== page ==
As a solo female traveler or even a woman traveling in a small group, you have to be extra cautious. Going out into the jungle with strangers can be nerve-wracking and may limit you from getting all the experiences you hoped for. If you’re visiting Southeast Asia, fear no more. Chai Lai Sisters is the first indigenous women-run tour company in Thailand. Chai Lai Sisters goal is not only to empower Indigenous female tour guides but also our female travelers. Traveling in remote parts of the world is thrilling, but it also comes with a great deal of vulnerability. Reports of sexual harassment and worse are unfortunately common for female travelers around the globe. All women should have the right to feel safe and comfortable, wherever they are. Chai Lai Sisters brings women together to create a circle of female trust, security and safety. They have many different tours and homestays to choose from. They’re eco-conscious, too, planting 3 trees for every guest. Chai Lai Sisters gives you a chance to travel and do good by supporting local, ethnic minorities and the environment.


If something noteworthy happens in the country you’re in or at home, they will let you know ASAP. And download their Smart Traveler app.


Ask you host or hotel to book a taxi for you or arrange a private transfer from the airport when you arrive, especially if you’re arriving at night. If it’s in your budget, this can make getting your bearings easier. Track your cab via Google Maps so you can tell if you’re going off route.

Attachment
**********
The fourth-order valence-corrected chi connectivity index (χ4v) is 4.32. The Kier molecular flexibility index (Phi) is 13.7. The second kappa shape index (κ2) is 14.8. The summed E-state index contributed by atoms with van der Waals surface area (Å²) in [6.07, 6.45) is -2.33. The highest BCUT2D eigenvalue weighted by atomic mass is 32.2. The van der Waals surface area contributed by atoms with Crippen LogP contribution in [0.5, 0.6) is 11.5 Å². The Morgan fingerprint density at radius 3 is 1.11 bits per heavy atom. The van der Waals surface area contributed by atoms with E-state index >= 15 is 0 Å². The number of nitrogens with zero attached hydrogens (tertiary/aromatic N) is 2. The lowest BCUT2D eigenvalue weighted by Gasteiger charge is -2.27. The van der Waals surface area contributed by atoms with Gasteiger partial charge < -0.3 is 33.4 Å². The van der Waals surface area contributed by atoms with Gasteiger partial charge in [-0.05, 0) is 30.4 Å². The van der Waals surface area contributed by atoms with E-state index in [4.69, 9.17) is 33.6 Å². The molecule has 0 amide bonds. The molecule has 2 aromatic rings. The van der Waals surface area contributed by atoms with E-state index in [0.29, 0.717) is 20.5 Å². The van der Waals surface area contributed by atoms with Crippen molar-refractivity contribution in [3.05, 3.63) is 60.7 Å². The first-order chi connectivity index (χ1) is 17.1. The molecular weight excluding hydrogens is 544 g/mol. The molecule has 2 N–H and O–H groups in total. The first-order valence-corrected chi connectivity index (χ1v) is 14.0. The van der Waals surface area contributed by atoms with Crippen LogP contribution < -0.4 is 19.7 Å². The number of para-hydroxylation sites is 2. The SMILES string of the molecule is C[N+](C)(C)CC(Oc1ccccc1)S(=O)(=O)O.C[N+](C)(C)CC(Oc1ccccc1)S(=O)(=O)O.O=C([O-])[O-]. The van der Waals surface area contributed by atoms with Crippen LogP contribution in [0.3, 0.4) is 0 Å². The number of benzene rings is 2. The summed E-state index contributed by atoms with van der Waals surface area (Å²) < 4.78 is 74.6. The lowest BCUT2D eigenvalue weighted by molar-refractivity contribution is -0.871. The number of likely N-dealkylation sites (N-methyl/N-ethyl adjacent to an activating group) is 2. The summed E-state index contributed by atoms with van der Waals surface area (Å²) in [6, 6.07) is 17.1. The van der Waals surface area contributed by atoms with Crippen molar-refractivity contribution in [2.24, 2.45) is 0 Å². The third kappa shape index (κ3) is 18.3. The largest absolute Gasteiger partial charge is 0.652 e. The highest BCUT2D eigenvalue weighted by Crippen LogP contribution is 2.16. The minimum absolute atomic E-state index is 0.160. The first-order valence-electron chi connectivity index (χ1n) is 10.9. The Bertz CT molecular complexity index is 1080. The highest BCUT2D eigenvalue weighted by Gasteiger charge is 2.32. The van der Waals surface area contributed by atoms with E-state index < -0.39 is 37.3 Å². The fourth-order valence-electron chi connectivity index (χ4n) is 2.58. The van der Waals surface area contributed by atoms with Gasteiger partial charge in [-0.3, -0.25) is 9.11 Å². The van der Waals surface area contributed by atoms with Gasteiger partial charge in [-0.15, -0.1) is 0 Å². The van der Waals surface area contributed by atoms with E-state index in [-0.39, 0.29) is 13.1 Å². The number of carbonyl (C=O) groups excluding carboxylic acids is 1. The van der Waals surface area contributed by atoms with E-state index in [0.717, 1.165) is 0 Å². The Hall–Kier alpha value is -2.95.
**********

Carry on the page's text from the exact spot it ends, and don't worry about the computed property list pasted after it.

You might be excited to meet new friends and live like a local but unfortunately there are charming con-artists who make a living of tourists.


As a woman traveling alone, insurance may come in the form of a cell phone. Though you should rely far more on your intuition than a cell phone in the event of a dicey situation, knowing that you can call ahead to secure a hotel room or contact a friend can be extremely helpful. If you plan on being in a country for some time, having an unlocked GSM cell phone with a local, prepaid SIM card is a great option.


No, 911 is not a universal number that you can dial to get help! However, many countries have a simple number that one can dial in case of an emergency. Here is a list of emergency phone numbers for every country in the world.